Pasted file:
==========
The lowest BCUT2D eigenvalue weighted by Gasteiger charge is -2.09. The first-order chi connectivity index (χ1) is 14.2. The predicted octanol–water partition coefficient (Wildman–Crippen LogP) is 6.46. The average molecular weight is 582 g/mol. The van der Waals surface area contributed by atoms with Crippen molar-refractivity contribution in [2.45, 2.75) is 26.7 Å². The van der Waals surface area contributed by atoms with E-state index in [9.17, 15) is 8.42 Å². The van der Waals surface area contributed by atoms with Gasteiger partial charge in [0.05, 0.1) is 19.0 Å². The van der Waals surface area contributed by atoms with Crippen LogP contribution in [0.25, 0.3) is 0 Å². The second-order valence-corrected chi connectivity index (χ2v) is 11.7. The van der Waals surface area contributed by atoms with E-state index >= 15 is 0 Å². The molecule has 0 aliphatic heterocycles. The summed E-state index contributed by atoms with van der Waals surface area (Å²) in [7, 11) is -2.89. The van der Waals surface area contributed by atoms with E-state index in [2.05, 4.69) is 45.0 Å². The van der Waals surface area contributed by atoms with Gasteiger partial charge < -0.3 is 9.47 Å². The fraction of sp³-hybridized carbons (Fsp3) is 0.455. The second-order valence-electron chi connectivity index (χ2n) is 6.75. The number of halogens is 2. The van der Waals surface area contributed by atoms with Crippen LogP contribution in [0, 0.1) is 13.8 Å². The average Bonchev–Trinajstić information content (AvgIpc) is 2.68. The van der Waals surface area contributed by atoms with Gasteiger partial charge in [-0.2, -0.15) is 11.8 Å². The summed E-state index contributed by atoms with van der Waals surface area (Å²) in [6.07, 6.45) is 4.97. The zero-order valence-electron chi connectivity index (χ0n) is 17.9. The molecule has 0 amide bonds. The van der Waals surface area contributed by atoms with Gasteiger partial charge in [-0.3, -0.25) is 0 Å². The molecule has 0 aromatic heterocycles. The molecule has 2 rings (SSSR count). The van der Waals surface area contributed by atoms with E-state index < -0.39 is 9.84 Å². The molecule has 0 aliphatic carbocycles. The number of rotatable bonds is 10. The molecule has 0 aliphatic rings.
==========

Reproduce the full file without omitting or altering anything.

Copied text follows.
The lowest BCUT2D eigenvalue weighted by Gasteiger charge is -2.09. The first-order chi connectivity index (χ1) is 14.2. The predicted octanol–water partition coefficient (Wildman–Crippen LogP) is 6.46. The average molecular weight is 582 g/mol. The van der Waals surface area contributed by atoms with Crippen molar-refractivity contribution in [2.45, 2.75) is 26.7 Å². The van der Waals surface area contributed by atoms with E-state index in [9.17, 15) is 8.42 Å². The van der Waals surface area contributed by atoms with Gasteiger partial charge in [0.05, 0.1) is 19.0 Å². The van der Waals surface area contributed by atoms with Crippen LogP contribution in [0.25, 0.3) is 0 Å². The second-order valence-corrected chi connectivity index (χ2v) is 11.7. The van der Waals surface area contributed by atoms with E-state index >= 15 is 0 Å². The molecule has 0 aliphatic heterocycles. The summed E-state index contributed by atoms with van der Waals surface area (Å²) in [7, 11) is -2.89. The van der Waals surface area contributed by atoms with E-state index in [2.05, 4.69) is 45.0 Å². The van der Waals surface area contributed by atoms with Gasteiger partial charge < -0.3 is 9.47 Å². The fraction of sp³-hybridized carbons (Fsp3) is 0.455. The second-order valence-electron chi connectivity index (χ2n) is 6.75. The number of halogens is 2. The van der Waals surface area contributed by atoms with Crippen LogP contribution in [0, 0.1) is 13.8 Å². The average Bonchev–Trinajstić information content (AvgIpc) is 2.68. The van der Waals surface area contributed by atoms with Gasteiger partial charge in [-0.2, -0.15) is 11.8 Å². The summed E-state index contributed by atoms with van der Waals surface area (Å²) in [6.07, 6.45) is 4.97. The zero-order valence-electron chi connectivity index (χ0n) is 17.9. The molecule has 0 amide bonds. The van der Waals surface area contributed by atoms with Gasteiger partial charge in [-0.3, -0.25) is 0 Å². The molecule has 0 aromatic heterocycles. The molecule has 2 rings (SSSR count). The van der Waals surface area contributed by atoms with E-state index < -0.39 is 9.84 Å². The molecule has 0 aliphatic carbocycles. The number of rotatable bonds is 10. The molecule has 0 aliphatic rings.